|Founded||April 19, 1990|
|Founder||Charles, Duke of Cabo|
|Headquarters||Irvine, Orange, K.S.|
Charles, Duke of Cabo (Chairman and CEO)|
Mario Esposito (CFO)
|Products||Integrated circuits, memory, microcontrollers, servers, graphic processing units, Ethernet hubs, routers, DSL/Cable gateways, network switches, storage, wireless access points|
|Revenue||▼ KS$52.02 billion (2016)|
|▼ KS$15.83 billion (2016)|
|▼ KS$12.64 billion (2016)|
|Total assets||▼ KS$149.64 billion (2016)|
|Total equity||▼ KS$74.19 billion (2016)|
Number of employees
Cabrillo originally manufactured and specialized in networking hardware and related products, before it expanded into other technology fields, including semiconductors and wireless telecommunications products, through various acquisitions of smaller tech companies. Today, it is one of the largest technology firms in the world, and offers products and services in 110 countries around the world. It marketed its products heavily towards households and small businesses, and offered a wide-ranged line of products ranging from routers and modems to graphics cards. Between the late 1990s and early 2000s, Cabrillo was one of the world's most valuable companies, and pioneered in the private internet sector. Its router, the Purple Box, became its most popular product, with its second-generation version (1998–2004) selling over 60 million units. It also briefly capitalized off internet software during the dot-com bubble by offering the now defunct El Camino, an early instant messaging service.
As of 2016, Cabrillo has about 64,000 employees worldwide, about 60% of whom work in the main development center in Murphy, Santa Clara. Most corporate affairs and operations occur at the headquarters in Irvine, Orange, however. The majority of the company's shares and operations are indirectly or directly owned by the Sierran Royal Family. Since 1998, none of its revenue has been subsidized by Parliament, and it was a publicly traded company on the Porciúncula Stock Exchange between 1997 and 2015. The founder, Smith, Duke of Cabo, served as its CEO and president at various times, from 1990 to 1997, while he was Crown Prince, and then again from 2003 to 2005, before he ascended the throne as King. He resumed his executive duties shortly after his re-acquisition in 2015 when he abdicated.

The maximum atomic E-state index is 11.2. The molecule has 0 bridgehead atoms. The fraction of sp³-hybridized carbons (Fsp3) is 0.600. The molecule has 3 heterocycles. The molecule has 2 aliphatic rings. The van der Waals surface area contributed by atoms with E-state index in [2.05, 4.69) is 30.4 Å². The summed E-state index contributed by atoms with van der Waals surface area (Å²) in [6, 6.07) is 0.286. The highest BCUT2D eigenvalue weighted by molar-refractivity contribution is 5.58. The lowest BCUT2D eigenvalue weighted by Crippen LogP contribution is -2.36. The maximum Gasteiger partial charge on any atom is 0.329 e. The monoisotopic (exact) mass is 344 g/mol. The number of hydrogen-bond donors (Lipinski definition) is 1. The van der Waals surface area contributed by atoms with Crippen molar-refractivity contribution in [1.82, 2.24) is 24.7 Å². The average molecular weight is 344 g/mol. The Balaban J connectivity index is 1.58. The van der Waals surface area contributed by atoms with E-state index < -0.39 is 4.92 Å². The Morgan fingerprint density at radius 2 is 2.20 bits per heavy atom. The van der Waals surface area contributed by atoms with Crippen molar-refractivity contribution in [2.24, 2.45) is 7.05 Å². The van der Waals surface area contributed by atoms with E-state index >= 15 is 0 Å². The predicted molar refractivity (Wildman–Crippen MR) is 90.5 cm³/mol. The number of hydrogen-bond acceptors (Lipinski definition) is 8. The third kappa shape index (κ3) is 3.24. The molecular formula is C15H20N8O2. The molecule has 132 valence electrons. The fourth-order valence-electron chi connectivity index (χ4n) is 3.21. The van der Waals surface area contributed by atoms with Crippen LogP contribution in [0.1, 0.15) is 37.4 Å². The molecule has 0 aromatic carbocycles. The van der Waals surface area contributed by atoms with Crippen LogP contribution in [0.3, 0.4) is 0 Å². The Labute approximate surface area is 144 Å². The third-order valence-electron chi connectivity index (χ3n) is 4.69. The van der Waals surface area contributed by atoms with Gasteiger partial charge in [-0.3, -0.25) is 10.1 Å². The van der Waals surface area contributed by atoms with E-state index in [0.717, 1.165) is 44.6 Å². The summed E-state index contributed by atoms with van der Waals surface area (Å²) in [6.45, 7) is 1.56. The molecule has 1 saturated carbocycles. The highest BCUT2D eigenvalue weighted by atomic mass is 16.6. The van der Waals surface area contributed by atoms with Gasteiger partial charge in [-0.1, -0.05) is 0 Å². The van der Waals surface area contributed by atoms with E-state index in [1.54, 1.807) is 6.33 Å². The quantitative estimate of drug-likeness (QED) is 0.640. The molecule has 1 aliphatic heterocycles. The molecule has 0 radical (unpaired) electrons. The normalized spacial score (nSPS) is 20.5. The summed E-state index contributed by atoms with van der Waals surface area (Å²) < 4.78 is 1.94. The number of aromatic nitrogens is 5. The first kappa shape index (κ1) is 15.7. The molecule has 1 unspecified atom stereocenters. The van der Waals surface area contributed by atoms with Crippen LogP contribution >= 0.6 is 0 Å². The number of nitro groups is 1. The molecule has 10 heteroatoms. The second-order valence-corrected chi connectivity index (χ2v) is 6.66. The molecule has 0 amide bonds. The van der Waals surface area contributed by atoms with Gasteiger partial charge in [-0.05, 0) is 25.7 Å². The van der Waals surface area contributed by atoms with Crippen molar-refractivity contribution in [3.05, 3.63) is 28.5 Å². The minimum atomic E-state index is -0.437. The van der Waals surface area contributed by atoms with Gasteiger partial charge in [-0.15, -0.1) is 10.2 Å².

Cabrillo Technologies was founded in April 1990 by Charles, Duke of Cabo, who was the Crown Prince of Sierra and a recent graduate from the University of Sierra, Berkeley (then-known as the University of Santa Clara, Berkeley) in business administration and computer science, and his friend and colleague, Benjamin Sodhi, who worked in the Lawrence Berkeley National Laboratory's development team.
The name "Cabrillo" was chosen by Smith and Sodhi in honor of Juan Rodríguez Cabrillo, a 16th-century Portuguese-Spaniard who was the first European to navigate the Sierran coast. Cabrillo's exploration of Sierra captured the imagination and intrigue of European powers, and is cited as being responsible for Sierra's eventual existence.
Smith and Sodhi developed the "Purple Box" router. The Purple Box was an adaptation from earlier prototypes which were originally developed by the Lawrence laboratory team under the direction of research engineer Orlando Sanchez. Both colleagues obtained permission and the license to the models from Sanchez and his team, and received consultative advice and input during the course of the Purple Box's own development and design production.
In 1991, former executive developer Ezekiel Musgrave from Titus, and Richie Odrick, a programmer, joined the Cabrillo company. Although the company received strong sales from its initial routers, Smith received a $20 million grant from Parliament. The grant was part of a comprehensive package passed by Parliament through the Federal Assistance for Sustaining Technology Act of 1991 (FAST ACT). The subsidy for Cabrillo was meant to offset start-off costs. The grant also included provisions for government oversight over the direction and growth of the company. The decision was controversial and derided by rival competitors as government interference with the private market. Despite accusations of corruption and favoritism from the government, Cabrillo remained a private company and derived most of its revenue from its own sales and private investment.
The Purple Box products line proved to be an instrumental success for Cabrillo Technologies, and some of the company's most popular products remained virtually unchanged for over a decade due to their reliability and state-of-the-art design. Emphasizing on compact, affordable, and efficient products, the company touted the early slogan, "The Cabrillo Way", to distinguish itself from its rivals in the market. Between 1993 and 1997, Cabrillo Technologies made several acquisitions of smaller companies, diversifying its specialties and products, and placing the company at the forefront of the Kingdom's emergent Silicon Valley.
As the popularity of the Internet grew and newer advancements to the industry arrived, the company remained adaptive of the rapidly growing landscape. Its routers were crucial to the rise of major Internet service providers, most of which originated within Sierra. At the height of the dot-com bubble during mid-2000, Cabrillo Technologies had a market capitalization of over $400 billion, making it the most valuable company in the world. Its near-monopoly on the industry came under intensive scrutiny by federal antitrust regulators, halting the company's acquisition spree.